"Yes?"
"I'll have to know why you're out on the streets at this time of the morning," the proctor said. "There's a curfew, you know. Unless you can show cause...."
Oh God; I had completely forgotten the city's curfew!
"I—I'm sorry, Officer. I'm new to the city and I didn't realize...."
"You're transient? Where are you staying?"
"The Statler Dormitory for Women," I answered meekly.
"And why are you out at this hour, so far from the dorm? That's down near 34th Street, almost thirty blocks south."
"I know. I couldn't sleep—" His eyes narrowed at that; had I made a mistake? I plunged on: "—and I wanted to see Central Park. I didn't realize there was any harm...."
"I guess not this time, Miss, but you'd better get back to your dorm. Take this pass." He scribbled a few words on a pad and then detached a slip of green paper for me. "You can take a train down to 34th Street. Now."
"I'd just as soon walk, sir."
He stared at me for a moment and then I turned and started for the nearest subway entrance.
It had been horrible, those first few days in the Dorm. I'd never dreamed that a sane society could be so ... not cruel, but unthinking. Back home in Woodstock we were all supposed to be sane too, but neither Father nor Mother had ever forced any rigid rules on me. They had let me roam the woods, scuffing the dry leaves in autumn, drinking water from the creeks in my cupped hands. They hadn't objected when I was gone for hours. Usually I was just sitting on a log and staring into the sky, and what harm was there in that?
They had encouraged my painting. "It's supposed to be a sign of escapism," Dad said, "but there are a lot worse ways of escaping." He made an easel for me, and I used tubes of house-paint tint-colors and stretched canvas and burlap over frames Dad made. He even gave me a book of reproductions of the Old Masters that he'd saved.
Life in Woodstock had been pleasant for me, I realized now, even if it had often seemed lonely. I couldn't have told the proctor that I'd really woken up from a dream about Bob before I'd gone out walking. I'd seen Bob's face so clearly, standing in the night, unable to say anything to me. Suddenly it had seemed that my voice was stopped too, and I'd woken up gasping....
I boarded a local train, not caring that an express would be much faster, and began the trip back to my cubicle at the Statler Dorm. If only they hadn't taken my parents....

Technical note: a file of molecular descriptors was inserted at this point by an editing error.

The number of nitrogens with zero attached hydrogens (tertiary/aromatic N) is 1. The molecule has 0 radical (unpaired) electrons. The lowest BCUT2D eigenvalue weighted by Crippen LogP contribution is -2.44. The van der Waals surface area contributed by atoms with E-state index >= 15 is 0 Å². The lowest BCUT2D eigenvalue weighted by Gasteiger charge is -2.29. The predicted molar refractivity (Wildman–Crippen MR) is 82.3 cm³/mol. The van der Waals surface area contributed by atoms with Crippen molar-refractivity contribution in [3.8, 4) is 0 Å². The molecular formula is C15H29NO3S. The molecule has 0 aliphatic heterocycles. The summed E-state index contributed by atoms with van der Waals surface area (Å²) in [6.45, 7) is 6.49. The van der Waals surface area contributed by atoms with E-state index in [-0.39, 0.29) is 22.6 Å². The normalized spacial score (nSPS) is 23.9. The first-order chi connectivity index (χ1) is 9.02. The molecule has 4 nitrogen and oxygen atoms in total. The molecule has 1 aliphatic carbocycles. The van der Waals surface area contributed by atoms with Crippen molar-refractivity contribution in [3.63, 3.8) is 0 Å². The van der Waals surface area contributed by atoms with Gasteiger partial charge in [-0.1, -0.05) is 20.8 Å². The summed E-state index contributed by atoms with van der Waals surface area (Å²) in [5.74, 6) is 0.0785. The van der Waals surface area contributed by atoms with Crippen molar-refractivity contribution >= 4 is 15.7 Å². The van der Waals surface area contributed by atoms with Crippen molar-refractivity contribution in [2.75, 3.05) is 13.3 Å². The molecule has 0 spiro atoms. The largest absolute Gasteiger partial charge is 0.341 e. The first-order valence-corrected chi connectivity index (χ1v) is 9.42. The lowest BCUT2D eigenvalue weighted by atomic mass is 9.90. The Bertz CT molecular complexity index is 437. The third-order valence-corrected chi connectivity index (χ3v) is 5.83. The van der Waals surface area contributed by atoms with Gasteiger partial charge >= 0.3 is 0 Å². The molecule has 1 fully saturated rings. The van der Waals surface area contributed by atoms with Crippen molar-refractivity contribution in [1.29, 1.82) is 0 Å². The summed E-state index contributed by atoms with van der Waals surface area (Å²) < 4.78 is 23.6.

I had succeeded in setting up a makeshift easel in my room at the Dorm, and was working on a painting, wearing some of Dad's old clothes, when the proctors broke in.
One of them pointed a small indicator at me, glanced at it and nodded.
"She's the one. Instability and escapism. And look at the kind of clothes she wears."
"What are you doing?" I whispered. This was how they'd taken my parents!
"You're under detention as a criminal against society. Miss," one of the proctors said. "We're all sorry."
Another one stepped forward and held out a hand to me as one might a child. "Come along now."
"No!" I backed away from them, and when they trapped me in the corner I kicked and screamed at them. "Leave me alone, leave me alone! You're killers!" One of them grabbed me and held me around my waist, my arms pinned to my sides.
"We're not killers, Miss," he said, and his voice was incredibly calm. "We have nothing to do with it."
I twisted free and struck at him, tearing skin from his face with my nails. "Weren't my parents enough?"
One of them pointed another device at me, and I blacked out.



When I came to, I was being carried by three proctors through a door and down a hall. My head was fuzzy and throbbing. I caught a glimpse of a stenciled sign in the corridor, lettered neatly over an arrow pointing in the direction we were going. The words leaped out at me: Execution Arena Floor.
One of the proctors saw that I was conscious and looked down at me pleasantly. "No sense struggling now," he said. "It'll be over soon."
I stared back at him for a moment, not understanding. But then the kindness in his face became clear. He pitied me! The proctors were carrying me as gently as possible, as though I were a dog with a broken leg.